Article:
Big Tobacco's Corporate Sponsorships Criticized
NEW YORK (Reuters Health) - The tobacco industry is shelling out millions of dollars in corporate sponsorships and donations to health-related causes--a move researchers say is intended to clean up the industry's image.
Between 1995 and 1999, tobacco companies sponsored at least 2,730 events, programs and organizations in the US, according to a report in the September issue of the journal Tobacco Control.
``We estimate that tobacco companies spent no less than $365 million on sponsorship during the study period,'' write Drs. Michael Siegel and N. Jennifer Rosenberg of Boston University School of Public Health in Massachusetts.
The money supported a wide range of interests--with sponsorship of motor sports ($208 million) being followed by donations toward fighting hunger ($104 million).
The performing arts received the largest number of sponsorships at 56, followed by minority-related groups and events with 41. Other key groups that received tobacco companies' support include domestic violence prevention and rodeos.
A large number of sponsorships went to organizations working in public health, in areas such as AIDS and the environment, Siegel said in an interview with Reuters Health.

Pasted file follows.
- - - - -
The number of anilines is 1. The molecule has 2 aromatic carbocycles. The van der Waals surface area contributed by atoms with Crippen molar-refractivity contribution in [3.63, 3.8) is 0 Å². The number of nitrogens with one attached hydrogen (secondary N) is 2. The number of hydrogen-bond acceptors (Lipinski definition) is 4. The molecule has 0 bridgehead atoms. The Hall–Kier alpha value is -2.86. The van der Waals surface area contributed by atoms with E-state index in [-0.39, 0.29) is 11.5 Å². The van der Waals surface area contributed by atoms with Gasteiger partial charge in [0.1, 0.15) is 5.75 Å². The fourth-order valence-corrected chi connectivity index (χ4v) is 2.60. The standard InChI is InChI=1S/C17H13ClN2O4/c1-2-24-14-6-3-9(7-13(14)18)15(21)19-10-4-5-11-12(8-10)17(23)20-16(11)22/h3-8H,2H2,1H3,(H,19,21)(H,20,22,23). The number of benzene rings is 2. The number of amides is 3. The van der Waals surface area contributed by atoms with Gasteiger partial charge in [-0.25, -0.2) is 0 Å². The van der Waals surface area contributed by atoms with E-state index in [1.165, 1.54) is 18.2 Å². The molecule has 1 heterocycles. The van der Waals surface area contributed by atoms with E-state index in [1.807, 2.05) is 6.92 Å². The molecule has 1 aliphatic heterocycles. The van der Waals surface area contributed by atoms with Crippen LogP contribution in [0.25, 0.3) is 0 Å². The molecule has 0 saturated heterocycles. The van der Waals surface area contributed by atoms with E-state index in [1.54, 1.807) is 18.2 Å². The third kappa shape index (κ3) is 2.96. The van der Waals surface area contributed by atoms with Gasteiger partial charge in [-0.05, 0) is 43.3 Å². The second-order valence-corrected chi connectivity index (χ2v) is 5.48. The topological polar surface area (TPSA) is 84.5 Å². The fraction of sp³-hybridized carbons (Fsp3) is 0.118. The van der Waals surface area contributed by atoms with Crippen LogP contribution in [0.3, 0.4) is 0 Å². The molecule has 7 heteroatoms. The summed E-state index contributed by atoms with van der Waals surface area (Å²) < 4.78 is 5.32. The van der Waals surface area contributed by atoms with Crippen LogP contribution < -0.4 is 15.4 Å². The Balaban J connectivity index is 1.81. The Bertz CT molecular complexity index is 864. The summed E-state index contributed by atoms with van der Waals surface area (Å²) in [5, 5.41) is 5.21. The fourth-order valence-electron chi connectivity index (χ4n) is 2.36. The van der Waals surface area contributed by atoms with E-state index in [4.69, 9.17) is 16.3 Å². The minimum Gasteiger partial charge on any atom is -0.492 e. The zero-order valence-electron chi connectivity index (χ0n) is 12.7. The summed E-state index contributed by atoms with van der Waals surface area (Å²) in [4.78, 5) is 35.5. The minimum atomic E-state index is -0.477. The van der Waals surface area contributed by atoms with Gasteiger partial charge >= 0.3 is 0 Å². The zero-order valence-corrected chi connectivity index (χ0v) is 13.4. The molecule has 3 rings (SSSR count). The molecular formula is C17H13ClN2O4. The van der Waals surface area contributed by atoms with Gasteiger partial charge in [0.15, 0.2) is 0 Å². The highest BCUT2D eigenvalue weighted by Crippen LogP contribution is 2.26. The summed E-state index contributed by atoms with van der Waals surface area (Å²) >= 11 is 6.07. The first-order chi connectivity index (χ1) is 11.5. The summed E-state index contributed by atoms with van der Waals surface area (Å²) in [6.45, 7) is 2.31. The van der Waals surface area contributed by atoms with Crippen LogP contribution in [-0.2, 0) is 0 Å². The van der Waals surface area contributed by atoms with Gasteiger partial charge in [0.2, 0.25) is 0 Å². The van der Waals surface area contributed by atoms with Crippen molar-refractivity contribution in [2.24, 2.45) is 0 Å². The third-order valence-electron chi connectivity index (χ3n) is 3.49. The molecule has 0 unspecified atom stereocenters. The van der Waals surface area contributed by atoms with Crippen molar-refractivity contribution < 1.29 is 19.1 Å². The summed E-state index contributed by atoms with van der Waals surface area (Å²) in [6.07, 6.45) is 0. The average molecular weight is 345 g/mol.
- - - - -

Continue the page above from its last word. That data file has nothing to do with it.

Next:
``By making contributions to organizations involved in public health campaigns, the tobacco companies try to change the public's perception of the fact that they sell products that kill people,'' he stated. ``Sponsorships offset the negative public image that they have.''
Siegel also believes that such sponsorships cause many smaller organizations to become dependent on the tobacco industry's funding. This, he suggested, may cause these groups to be less likely to speak out against smoking or the tobacco industry and make them less likely to support tobacco control policies.
The people who run these organizations may ``fear that if they speak out...they will lose their funding,'' Siegel said.
The researchers urge public health practitioners to keep better track of tobacco industry funding and to ``consider promoting a ban on tobacco sponsorship.''
Such regulation, they note, could be linked to the creation of alternative funding sources for organizations and events.